Snail mucus, once a novelty ingredient that made us scratch our heads and go "Uh, what now?", has become a mainstay in many beauty routines. First seen in K-beauty products such as Cosrx Advanced Snail 96 Mucin Power Essence (£15) and Mizon All in One Snail Healing Cream (£30), the goo has been lauded for its ability to reduce fine lines and inflammation while boosting collagen production. If that wasn't enough, snail mucin has been known to treat acne and hydrate skin. Basically, if you want to glow, slither on over towards some mucin. Thanks to Reddit, we've spotted another surprising benefit of the goo: healing new tattoos.
In a post on the Asian Beauty subreddit, user tryingmyvvbest wrote about how they rubbed mucin on their fresh ink to help it heal. As they wrote, "I've been slathering Cosrx Snail Mucin on my healing tattoo. So far, the scabs have peeled off so quickly, and I'd say I'm extremely pleased with the rate the tattoo is healing: one to two days ahead of what [my tattoo salon] predicted."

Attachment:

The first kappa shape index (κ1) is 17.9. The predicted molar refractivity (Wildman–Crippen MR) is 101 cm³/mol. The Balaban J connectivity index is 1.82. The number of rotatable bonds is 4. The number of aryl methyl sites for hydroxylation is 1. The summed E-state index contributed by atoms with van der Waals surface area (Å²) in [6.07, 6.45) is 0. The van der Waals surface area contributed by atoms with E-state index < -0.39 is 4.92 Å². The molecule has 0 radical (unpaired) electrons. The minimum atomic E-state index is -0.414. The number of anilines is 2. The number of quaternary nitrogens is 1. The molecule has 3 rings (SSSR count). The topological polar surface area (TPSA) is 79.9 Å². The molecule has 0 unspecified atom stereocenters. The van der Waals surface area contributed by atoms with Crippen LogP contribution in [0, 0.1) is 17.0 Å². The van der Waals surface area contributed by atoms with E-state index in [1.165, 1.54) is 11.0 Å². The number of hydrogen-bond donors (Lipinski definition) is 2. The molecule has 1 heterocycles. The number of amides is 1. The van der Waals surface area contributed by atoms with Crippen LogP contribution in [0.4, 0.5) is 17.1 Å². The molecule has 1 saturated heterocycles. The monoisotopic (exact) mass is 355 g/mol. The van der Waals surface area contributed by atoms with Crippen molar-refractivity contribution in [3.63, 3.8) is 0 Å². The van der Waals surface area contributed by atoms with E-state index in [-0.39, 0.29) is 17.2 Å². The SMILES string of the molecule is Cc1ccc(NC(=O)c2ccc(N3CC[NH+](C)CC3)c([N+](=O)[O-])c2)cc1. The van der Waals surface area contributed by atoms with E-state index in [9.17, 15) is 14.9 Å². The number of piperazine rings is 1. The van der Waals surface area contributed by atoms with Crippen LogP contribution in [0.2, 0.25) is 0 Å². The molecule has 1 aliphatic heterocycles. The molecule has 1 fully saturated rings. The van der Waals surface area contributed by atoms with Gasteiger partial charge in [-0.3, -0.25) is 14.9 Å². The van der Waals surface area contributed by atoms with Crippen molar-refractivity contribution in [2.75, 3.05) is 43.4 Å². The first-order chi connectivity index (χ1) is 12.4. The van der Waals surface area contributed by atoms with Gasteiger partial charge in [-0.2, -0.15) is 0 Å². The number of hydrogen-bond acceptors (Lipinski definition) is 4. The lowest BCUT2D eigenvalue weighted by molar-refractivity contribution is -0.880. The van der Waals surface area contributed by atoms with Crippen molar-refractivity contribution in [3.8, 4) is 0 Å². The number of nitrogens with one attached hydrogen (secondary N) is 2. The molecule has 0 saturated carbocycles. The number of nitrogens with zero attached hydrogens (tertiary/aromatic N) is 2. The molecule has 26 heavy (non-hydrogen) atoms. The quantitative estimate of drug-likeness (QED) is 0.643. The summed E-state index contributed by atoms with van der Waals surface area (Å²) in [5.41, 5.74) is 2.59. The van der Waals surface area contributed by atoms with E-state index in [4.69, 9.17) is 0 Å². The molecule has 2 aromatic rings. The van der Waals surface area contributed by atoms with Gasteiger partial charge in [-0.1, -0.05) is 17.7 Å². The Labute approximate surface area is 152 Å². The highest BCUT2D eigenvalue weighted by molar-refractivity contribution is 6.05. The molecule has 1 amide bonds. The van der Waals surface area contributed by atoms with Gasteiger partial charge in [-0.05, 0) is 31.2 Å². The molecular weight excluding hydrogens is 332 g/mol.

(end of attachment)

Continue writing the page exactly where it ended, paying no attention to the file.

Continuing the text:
If you've used snail slime before, you know that applying it can be a rather. . . interesting experience. Corsx's Power Essence is pretty sticky, and can sometimes leave the area you slather it over can feel somewhat tingly. So what is this Redditor's process for putting it on their tat?
As they wrote, it all begins in the shower. First, they rub on soap in a circular motion, before rinsing it. After drying off, they "pat the area dry with a paper towel multiple times to make sure there's no extra moisture." This step helps maintain the fresh ink's vibrant colour. Then they rub on snail mucin, which they write helps with reducing itching while healing scabs.
We're all about a good multi-use product, especially one that's so unexpected. And, if you were wondering, no snails are harmed in the making of mucin. So slither on, tattooed beauties!